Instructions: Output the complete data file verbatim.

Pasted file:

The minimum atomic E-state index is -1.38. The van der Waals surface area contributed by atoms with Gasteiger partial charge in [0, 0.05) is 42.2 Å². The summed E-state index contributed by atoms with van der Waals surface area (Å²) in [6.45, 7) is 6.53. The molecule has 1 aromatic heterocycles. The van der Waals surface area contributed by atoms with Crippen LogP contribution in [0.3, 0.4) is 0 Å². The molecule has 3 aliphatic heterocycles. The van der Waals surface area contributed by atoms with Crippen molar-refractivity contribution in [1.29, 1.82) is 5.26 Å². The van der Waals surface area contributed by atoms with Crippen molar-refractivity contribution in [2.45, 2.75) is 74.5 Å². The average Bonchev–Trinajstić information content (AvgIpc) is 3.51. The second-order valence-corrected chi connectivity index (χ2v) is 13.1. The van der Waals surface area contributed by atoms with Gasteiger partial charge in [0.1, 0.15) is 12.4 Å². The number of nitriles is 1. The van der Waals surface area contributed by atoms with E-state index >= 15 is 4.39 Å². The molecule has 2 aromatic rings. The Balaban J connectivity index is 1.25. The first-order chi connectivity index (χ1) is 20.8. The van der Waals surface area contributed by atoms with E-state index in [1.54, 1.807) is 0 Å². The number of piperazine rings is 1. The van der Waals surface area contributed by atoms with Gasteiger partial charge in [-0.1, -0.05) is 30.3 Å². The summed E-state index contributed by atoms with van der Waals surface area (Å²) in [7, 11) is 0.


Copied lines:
The minimum atomic E-state index is -1.38. The van der Waals surface area contributed by atoms with Gasteiger partial charge in [0, 0.05) is 42.2 Å². The summed E-state index contributed by atoms with van der Waals surface area (Å²) in [6.45, 7) is 6.53. The molecule has 1 aromatic heterocycles. The van der Waals surface area contributed by atoms with Crippen LogP contribution in [0.3, 0.4) is 0 Å². The molecule has 3 aliphatic heterocycles. The van der Waals surface area contributed by atoms with Crippen molar-refractivity contribution in [1.29, 1.82) is 5.26 Å². The van der Waals surface area contributed by atoms with Crippen molar-refractivity contribution in [2.45, 2.75) is 74.5 Å². The average Bonchev–Trinajstić information content (AvgIpc) is 3.51. The second-order valence-corrected chi connectivity index (χ2v) is 13.1. The van der Waals surface area contributed by atoms with Gasteiger partial charge in [0.1, 0.15) is 12.4 Å². The number of nitriles is 1. The van der Waals surface area contributed by atoms with E-state index >= 15 is 4.39 Å². The molecule has 2 aromatic rings. The Balaban J connectivity index is 1.25. The first-order chi connectivity index (χ1) is 20.8. The van der Waals surface area contributed by atoms with E-state index in [1.54, 1.807) is 0 Å². The number of piperazine rings is 1. The van der Waals surface area contributed by atoms with Gasteiger partial charge in [-0.1, -0.05) is 30.3 Å². The summed E-state index contributed by atoms with van der Waals surface area (Å²) in [7, 11) is 0.